I've been thinking about Candlemas. This is because the Mexican mother-in-law of a friend of mine made an epiphany cake, and I got the little plastic baby Jesus in my slice, and the forfeit is that I have to bake it in to my Candlemas cake. Ah yes, the Candlemas cake which I make every year (except not.)
Candlemas is of course the celebration of Mary taking Jesus to the Temple for her ritual cleansing after the impurifying act of childbirth. And it's when Simeon says the Nunc Dimittis, because now he's seen the Messiah he can die in peace. Oh, and Baby Jesus meets Baby John the Baptist. (Not that I'm buying into the narrative, but that's the story)
Anyway. So I was thinking about this ritual purifying of women after childbirth, 40 days after a son; 80 days after a daughter.
My immediate response was the knee jerk feminist "how dare They have decided that childbirth makes women impure?" but I've been thinking a bit more.
The period before the purifying was called the "gander" month, and the husband was responsible for everything domestic until the ritual purifying. It was a way of making sure women were able to rest and focus on bonding with the baby in the first 6 weeks.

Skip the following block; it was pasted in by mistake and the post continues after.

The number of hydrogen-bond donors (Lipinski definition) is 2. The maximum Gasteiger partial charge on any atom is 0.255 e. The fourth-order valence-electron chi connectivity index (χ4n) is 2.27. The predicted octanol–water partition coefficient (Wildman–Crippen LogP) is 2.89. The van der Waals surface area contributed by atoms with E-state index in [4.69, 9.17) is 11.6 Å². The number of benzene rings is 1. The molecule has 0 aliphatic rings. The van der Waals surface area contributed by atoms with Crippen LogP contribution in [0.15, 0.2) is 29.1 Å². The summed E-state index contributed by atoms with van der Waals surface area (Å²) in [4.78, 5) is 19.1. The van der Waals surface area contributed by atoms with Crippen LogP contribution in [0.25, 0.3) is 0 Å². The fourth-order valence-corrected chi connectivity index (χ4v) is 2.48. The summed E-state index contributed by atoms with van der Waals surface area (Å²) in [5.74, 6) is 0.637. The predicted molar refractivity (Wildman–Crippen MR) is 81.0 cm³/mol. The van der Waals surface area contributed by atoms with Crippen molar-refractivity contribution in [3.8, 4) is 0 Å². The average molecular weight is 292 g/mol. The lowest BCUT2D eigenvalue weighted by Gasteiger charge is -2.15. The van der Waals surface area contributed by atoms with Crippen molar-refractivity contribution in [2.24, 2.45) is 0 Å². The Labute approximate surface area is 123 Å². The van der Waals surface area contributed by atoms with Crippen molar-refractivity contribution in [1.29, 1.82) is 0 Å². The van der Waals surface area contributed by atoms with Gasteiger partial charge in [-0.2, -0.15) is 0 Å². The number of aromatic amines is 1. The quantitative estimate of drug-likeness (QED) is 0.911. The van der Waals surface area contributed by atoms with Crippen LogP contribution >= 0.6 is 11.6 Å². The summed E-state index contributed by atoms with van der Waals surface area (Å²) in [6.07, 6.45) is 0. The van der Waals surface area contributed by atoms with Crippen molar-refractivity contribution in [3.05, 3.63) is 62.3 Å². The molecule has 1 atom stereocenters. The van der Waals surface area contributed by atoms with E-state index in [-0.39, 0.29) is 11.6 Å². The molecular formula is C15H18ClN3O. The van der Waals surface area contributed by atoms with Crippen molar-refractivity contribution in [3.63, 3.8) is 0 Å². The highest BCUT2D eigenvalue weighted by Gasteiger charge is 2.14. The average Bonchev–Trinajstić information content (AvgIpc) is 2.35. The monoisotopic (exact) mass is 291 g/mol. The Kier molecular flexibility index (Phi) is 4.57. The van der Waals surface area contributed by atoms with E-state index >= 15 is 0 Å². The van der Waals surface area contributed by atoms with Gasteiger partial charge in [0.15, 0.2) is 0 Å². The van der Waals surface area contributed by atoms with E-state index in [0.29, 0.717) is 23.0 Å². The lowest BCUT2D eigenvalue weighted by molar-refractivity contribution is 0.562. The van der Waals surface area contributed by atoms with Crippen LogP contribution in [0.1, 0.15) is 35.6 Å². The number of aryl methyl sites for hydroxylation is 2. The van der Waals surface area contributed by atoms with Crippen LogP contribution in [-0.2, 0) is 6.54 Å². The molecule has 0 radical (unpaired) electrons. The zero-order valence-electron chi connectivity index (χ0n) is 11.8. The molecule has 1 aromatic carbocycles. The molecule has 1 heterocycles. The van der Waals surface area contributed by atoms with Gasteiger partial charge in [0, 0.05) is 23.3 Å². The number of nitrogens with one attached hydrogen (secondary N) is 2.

They wouldn't be expected to go out in public - again, a way of ritualising the babymoon (and does anyone else get really distressed at seeing a tiny tiny baby still furled up but out in noisy surroundings?)
And then the practical things: postpartum bleeding takes about 6 weeks to stop, so it would be just about over when the purification ceremony would take place - and that post partum bleeding does take it out of you, and you don't want to be too far from home.
And 6 weeks is just about when milk supply calms down, so again, women stop being likely to spray milk all over everyone (I could hit people on the other side of the room if I wasn't careful in those first weeks). And they'll have got latch sorted.
There used to be the old adage about not having sex for 6 weeks after childbirth - is that still in operation? I can't remember - so it might also have been a way of getting men to leave their women alone for those first weeks.
And actually, there are still resonances. Statutory maternity leave in this country is 8 weeks. Even if you're only on the State maternity pay (200 pounds a week or something) you aren't allowed to go back to work until 8 weeks post partum, whether you want to or not. So there's an interesting secularisation of the same thing.
Yet again, it's one of those things which at first glance is patriarchal and despicable, but beneath the surface are subtle and woman-centred machinations.